Friday, November 16, 2012

Weekend Drink Pick: Crabbie's Ginger Beer

I can safely say that none of my favorite beers have television commercials.  I don't recall seeing any, at least.  And in terms of other forms of advertisements, they're generally quite low-key (and don't make it beyond the doors of a beer store).

So it's kind of fun to promote a "beer" (more on the quotation marks later) that airs commercials like this:

And has its own double-decker tour bus:

Crabbie's Ginger Beer is Scottish and more than two hundred years old, so even though I'm often turned off by advertising, they get a free pass (plus the commercial is pretty good and don't even try to tell me you wouldn't love to get on that bus).  Though it's obviously big in the UK, Crabbie's is something of a novelty drink here in the States--a pretty good and interesting one, at that.

I like ginger, and have enjoyed some non-alcoholic ginger brews over the years.  There are the well-known and tasty ones from Reed's, and last year I really got into Blenheim's Ginger Ale (especially the Old #3 Hot - Red Cap version), which is mostly a Southern thing but can apparently be found in Chatham, NY, at the Peint o Gwrw Tafarn (which I really have to check out one day because it sounds amazing).  Speaking of alcoholic ginger beers, I've wanted to try Left Hand's Good Juju for the past couple years, but never got my hands on a single, and I'm wary to bother with a whole six pack because I have my doubts about just how much ginger will actually be present in such a beer.  I don't want ginger on the level of Canada Dry.

So when I found a single 500 mL bottle of Crabbie's Ginger Beer on the shelves at the Latham Beverage Center for $3.99, I decided to give it a shot--despite an attachment at the top of the bottle encouraging the ginger beer to be enjoyed with a slice of lime or lemon.

This past Sunday I finally tried out the Crabbie's, figuring it might go well with the butternut squash soup I'd made for dinner.  I didn't use any slices (which might be used to diminish the bite of ginger), but did follow the directions and pour it over a few cubes of ice.  I'd feel much worse doing this if Crabbie's were a real beer, but it's technically a flavored alcoholic beverage.  So, over ice it went!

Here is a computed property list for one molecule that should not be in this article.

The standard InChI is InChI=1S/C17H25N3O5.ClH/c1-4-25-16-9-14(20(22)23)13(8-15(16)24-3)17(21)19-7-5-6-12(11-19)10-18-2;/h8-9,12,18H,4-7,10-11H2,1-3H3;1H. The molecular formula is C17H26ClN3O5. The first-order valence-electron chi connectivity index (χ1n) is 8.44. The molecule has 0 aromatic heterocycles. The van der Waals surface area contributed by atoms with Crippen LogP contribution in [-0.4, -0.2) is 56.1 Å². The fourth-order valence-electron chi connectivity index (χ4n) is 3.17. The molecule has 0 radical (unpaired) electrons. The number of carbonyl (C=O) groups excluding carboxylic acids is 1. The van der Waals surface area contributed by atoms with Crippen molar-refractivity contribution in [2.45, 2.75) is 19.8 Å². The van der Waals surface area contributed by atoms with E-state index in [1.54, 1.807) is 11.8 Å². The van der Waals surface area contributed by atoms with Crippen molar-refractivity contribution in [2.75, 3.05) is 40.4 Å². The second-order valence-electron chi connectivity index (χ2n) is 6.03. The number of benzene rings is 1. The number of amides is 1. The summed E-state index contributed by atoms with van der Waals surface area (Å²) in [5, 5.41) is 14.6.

Crabbie's is highly-carbonated, very fizzy, with a brief head reminiscent of 7-Up or Sprite.  The coloring was light caramel, not unlike that classic shade of late-'70s/early-'80s Camaro, which I will admit my mother drove for a time when I was just a young thing.  It was California, the '80s; what do you want me to say??

I can't recall much of a scent from the Crabbie's; maybe the carbonation got in the way.  But the drink certainly wasn't lacking for taste.  While the ginger flavor isn't nearly as strong as the brilliant Blenheim Old #3, it is fairly prevalent.  This was not a let-down in terms of the ginger flavor, which is what I was conditioned to expect.

Maybe it was just a mental thing, what with the drink poured over ice, but K and I were both reminded of mixed drinks with the Crabbie's; it wasn't hard to imagine we were drinking a rum-and-ginger ale mix (though the alcohol in the Crabbie's wasn't that strong--just 4.8% but still noticeable here).  She thought the ultimate taste kind of strange, so I finished her drink for her and found the taste grew on me.  I liked the ginger aspect, and it definitely was refreshing.

I don't know that I'll be going back for another Crabbie's anytime soon (I'd say it's best enjoyed every once in a while), but especially if you're a fan of ginger, I'd recommend it as a unique drink that has some novelty appeal and might just hit the spot on your palate.

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